Fuente: SAGE journals
Populism “made in Japan”: A new species? Toru Yoshid
First Published April 29, 2019 Research Article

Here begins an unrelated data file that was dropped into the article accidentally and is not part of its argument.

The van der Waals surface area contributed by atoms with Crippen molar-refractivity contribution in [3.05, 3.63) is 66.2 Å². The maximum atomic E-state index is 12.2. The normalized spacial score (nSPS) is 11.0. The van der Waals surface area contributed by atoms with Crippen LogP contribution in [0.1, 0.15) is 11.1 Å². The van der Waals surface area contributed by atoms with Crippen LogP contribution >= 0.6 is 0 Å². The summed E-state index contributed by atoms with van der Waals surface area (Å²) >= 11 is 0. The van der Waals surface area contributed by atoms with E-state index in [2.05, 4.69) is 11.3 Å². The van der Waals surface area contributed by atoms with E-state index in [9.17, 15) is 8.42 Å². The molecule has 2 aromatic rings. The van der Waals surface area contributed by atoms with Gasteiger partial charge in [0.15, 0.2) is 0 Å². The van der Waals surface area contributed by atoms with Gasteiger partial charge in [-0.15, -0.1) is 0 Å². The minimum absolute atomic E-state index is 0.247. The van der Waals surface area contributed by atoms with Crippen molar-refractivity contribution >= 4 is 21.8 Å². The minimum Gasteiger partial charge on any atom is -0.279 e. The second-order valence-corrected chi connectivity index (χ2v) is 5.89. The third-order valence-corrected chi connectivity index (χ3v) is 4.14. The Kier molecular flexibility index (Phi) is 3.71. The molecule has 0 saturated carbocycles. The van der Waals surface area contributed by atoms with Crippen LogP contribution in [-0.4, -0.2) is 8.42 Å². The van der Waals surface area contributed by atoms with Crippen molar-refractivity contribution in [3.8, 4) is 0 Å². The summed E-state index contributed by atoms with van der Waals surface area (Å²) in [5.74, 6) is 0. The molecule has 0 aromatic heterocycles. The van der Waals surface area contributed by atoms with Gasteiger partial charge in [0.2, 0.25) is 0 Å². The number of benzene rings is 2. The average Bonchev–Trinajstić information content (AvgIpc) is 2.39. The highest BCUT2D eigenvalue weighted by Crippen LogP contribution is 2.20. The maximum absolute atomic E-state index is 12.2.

Despite rapidly growing literature on populism in advanced democracies, Japan is often overlooked. However, Japan has certainly not been immune to populist phenomena. In fact, populist politics in Japan can be divided into two categories: the first was in the 2000s, when Prime Minister Koizumi implemented vast reforms, and the second has proponents among the governors and mayors of big cities, such as Yasuo Tanaka, Toru Hashimoto, and Koike Yuriko. They have principally promoted neoliberal reforms, such as market deregulation, overhauling administrative systems, and limiting trade union autonomy. The economic interventionism and political authoritarianism characterizing recent populism in the West are not found in Japan, which explains why the literature has neglected Japanese cases of populism. Focusing mainly on the second type of populism, this article argues analytically that populism in Japan must be understood as a political strategy employed by the local executives. By examining cases of populist Japanese governors and mayors, we observe that populist politics are fueled at the local level by the institutional settings and electoral systems in regional politics. Aiming to contribute to the literature on varieties of populism, the article emphasizes theoretically that institutional mechanisms tend to foster populist politicians in Japan.